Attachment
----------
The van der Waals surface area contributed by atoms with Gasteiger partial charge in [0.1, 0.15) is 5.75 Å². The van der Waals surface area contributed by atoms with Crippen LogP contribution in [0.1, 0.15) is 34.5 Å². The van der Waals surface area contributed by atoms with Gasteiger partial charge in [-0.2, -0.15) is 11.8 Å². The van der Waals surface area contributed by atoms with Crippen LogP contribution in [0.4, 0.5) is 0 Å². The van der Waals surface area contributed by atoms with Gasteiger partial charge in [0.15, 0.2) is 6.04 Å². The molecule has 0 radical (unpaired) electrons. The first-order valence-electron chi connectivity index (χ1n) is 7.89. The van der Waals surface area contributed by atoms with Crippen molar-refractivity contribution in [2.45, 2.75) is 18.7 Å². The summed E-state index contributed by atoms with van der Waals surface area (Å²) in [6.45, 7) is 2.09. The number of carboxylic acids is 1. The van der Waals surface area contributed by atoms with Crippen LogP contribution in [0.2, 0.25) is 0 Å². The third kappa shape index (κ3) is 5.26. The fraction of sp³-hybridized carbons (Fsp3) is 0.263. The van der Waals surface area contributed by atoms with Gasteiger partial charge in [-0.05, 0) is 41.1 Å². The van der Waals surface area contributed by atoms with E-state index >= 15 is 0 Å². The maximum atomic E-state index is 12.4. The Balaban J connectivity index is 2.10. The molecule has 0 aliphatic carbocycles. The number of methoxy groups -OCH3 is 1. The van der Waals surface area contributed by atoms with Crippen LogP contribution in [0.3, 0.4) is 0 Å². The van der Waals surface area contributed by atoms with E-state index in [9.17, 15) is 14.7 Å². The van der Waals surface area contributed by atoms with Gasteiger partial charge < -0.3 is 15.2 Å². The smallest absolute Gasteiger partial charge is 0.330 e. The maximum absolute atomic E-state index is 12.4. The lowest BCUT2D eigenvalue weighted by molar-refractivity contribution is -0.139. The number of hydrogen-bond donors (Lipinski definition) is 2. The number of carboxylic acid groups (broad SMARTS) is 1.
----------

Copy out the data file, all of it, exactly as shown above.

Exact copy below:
The van der Waals surface area contributed by atoms with Gasteiger partial charge in [0.1, 0.15) is 5.75 Å². The van der Waals surface area contributed by atoms with Crippen LogP contribution in [0.1, 0.15) is 34.5 Å². The van der Waals surface area contributed by atoms with Gasteiger partial charge in [-0.2, -0.15) is 11.8 Å². The van der Waals surface area contributed by atoms with Crippen LogP contribution in [0.4, 0.5) is 0 Å². The van der Waals surface area contributed by atoms with Gasteiger partial charge in [0.15, 0.2) is 6.04 Å². The molecule has 0 radical (unpaired) electrons. The first-order valence-electron chi connectivity index (χ1n) is 7.89. The van der Waals surface area contributed by atoms with Crippen molar-refractivity contribution in [2.45, 2.75) is 18.7 Å². The summed E-state index contributed by atoms with van der Waals surface area (Å²) in [6.45, 7) is 2.09. The number of carboxylic acids is 1. The van der Waals surface area contributed by atoms with Crippen LogP contribution in [0.2, 0.25) is 0 Å². The third kappa shape index (κ3) is 5.26. The fraction of sp³-hybridized carbons (Fsp3) is 0.263. The van der Waals surface area contributed by atoms with Gasteiger partial charge in [-0.05, 0) is 41.1 Å². The van der Waals surface area contributed by atoms with E-state index >= 15 is 0 Å². The maximum atomic E-state index is 12.4. The Balaban J connectivity index is 2.10. The molecule has 0 aliphatic carbocycles. The number of methoxy groups -OCH3 is 1. The van der Waals surface area contributed by atoms with Crippen LogP contribution in [0.3, 0.4) is 0 Å². The van der Waals surface area contributed by atoms with E-state index in [9.17, 15) is 14.7 Å². The van der Waals surface area contributed by atoms with Gasteiger partial charge < -0.3 is 15.2 Å². The smallest absolute Gasteiger partial charge is 0.330 e. The maximum absolute atomic E-state index is 12.4. The lowest BCUT2D eigenvalue weighted by molar-refractivity contribution is -0.139. The number of hydrogen-bond donors (Lipinski definition) is 2. The number of carboxylic acid groups (broad SMARTS) is 1.